Considering that honey bees and native pollinators already face challenges in finding forage due to habitat degradation and other factors, the introduction of honey bees can put even more strain on native bee populations.
Despite the widespread usage of neonicotinoids for protecting crops from predatory insects, this class of substances has been shown to pose substantial risk to bee populations, both killing them directly and affecting their behavior and productivity.
Many beekeeping member associations have realized the restrictions of their IRS classification constraining their growth, and limiting their service even to their members.
New Guide Documents How Commercial Beekeepers Keep Healthy Hives without Exclusive Use of Off-label Varroa Treatments
As more people become aware of the role of pollinators, legislators are facing citizen proposals to change the way they classify, and manage lawns and public spaces. Learn more from the former city council member, and beekeeper/gardener.
One person can make change to protect pollinators and our environment.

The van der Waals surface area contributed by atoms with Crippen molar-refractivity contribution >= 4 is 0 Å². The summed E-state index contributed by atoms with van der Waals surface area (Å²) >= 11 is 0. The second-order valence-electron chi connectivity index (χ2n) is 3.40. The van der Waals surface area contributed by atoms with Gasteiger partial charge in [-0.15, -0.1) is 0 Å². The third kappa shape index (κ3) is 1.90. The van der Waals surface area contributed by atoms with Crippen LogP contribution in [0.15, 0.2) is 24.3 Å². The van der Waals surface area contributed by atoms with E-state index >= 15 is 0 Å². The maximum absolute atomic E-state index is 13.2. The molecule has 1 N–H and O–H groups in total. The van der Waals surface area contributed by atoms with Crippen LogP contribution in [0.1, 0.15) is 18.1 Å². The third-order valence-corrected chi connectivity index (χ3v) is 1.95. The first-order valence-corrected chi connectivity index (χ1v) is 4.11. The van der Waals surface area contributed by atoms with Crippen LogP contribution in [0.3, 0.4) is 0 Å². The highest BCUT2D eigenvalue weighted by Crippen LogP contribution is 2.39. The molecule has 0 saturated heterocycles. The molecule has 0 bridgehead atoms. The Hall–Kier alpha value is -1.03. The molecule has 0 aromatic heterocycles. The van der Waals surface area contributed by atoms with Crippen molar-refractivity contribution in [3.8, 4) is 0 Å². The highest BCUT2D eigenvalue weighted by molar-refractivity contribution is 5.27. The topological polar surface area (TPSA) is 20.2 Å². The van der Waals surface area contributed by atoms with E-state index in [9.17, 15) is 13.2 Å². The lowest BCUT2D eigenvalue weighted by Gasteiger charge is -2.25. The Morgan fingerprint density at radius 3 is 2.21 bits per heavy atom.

Leaders providing member association education will ensure the longevity of their local, state, and national association only if they embrace the “new normal.” Take your feedback from your audience and make the changes to protect, educate, inspire, and grow your audience.
You question, why do I need to join anything besides my local club? So let’s take a look at the different organizations, what the benefits are from each one and then you’ll have the information you need to make an informed decision.
Tropilaelaps is an emerging threat to honey bee health and beekeeping. Know your beekeeping goals, do your research and have a plan in place. Read, watch and listen to the science on Tropilaelaps. Understand its’ life cycle, why it parasitizes honey bees, when we can expect it, and how to mitigate for it before it arrives.
Intern Will Inspire & Educate Future Generations